A FLASH of movement on the track ahead of me in the Ochils as a lizard scuttled across at tremendous speed.

Lizards are scarce in the Ochils, but this part of eastern hills near Muckhart is a hotspot for them and I generally see at least a few at this time of year.

They are hard to spot in among the thick tussocks of grass, but sometimes individuals can be glimpsed basking in the sunshine in the morning.

Never try and catch one, for the chances are it will shed its tail as a defence mechanism.

A new tail will grow back from the stump, but as the 20th Century naturalist Maurice Burton noted: "…it is always a poor, ungraceful affair."

Skylarks and meadow pipits are abundant in the Ochils at the moment. Skylarks are always wonderful to watch as they spiral up into the air on quivering wings, raining forth their melodic songs.

Shakespeare described the skylark as 'the herald of the morn' and as the song is indeed an inspiring beckoning to the joys of a new day.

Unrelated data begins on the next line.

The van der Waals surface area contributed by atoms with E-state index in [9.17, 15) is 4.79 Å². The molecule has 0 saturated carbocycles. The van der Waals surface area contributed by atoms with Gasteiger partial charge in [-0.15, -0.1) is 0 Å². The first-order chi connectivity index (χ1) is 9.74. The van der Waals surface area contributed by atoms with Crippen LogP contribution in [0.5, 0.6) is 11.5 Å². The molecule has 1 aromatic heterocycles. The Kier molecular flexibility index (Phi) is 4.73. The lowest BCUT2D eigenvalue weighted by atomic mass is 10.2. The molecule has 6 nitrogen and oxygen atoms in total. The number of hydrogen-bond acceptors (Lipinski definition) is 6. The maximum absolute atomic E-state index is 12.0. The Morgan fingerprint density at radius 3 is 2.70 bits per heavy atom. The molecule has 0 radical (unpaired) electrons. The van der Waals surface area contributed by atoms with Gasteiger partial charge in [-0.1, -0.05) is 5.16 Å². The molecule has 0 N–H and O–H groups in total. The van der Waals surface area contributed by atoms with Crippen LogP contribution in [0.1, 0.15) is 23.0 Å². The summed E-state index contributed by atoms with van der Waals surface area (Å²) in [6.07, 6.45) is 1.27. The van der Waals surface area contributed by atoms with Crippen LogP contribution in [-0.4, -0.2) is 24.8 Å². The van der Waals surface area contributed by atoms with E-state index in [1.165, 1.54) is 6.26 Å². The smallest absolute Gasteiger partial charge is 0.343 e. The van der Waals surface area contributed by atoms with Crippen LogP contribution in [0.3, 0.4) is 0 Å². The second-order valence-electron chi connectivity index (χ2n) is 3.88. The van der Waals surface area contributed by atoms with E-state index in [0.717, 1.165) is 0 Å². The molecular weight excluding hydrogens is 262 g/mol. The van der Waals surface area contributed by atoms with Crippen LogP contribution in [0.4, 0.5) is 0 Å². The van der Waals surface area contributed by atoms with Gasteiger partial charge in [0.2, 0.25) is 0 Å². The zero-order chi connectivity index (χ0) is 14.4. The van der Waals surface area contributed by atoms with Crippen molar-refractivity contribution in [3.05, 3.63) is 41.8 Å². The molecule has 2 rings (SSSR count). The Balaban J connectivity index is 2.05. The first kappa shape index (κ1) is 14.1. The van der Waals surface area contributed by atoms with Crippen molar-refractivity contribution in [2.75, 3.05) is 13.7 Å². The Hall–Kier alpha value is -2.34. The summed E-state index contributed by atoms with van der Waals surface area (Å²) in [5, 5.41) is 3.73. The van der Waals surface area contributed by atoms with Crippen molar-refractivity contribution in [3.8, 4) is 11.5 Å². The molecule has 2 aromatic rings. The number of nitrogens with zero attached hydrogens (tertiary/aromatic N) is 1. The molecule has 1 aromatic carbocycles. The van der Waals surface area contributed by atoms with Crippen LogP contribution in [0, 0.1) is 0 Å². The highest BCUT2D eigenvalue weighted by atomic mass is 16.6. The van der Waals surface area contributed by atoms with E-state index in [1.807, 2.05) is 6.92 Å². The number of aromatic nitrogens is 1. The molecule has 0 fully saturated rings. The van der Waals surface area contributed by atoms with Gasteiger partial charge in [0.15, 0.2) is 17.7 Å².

After hanging in the air for a while, a skylark will typically take a slow descent before disappearing in among the grass and heather.

The trilling song flight of the meadow pipit may not be as dramatic as that of the skylark, but these birds are still wonderful to watch as they ascend and float down on parachute wings.

Wildflowers are also worth seeking out in Ochils at this time of year, and there is no more beautiful one than the mountain pansy.

They are among our most stunning wildflowers, little purple gems of perfection, with their two large top petals looking somewhat akin to rabbit ears.

In the centre of the flower is a glowing heart of sunshine, gently inscribed with darker lines, which are honey guides to help lure insects into the centre of the bloom.

Most mountain pansies in the Ochils are purple, although a few yellow ones occur, which is the predominate colour in other parts of their UK range.

Wild pansies often show great variation and different species may hybridise with each other, which is one reason why they are such a great favourite among horticulturalists.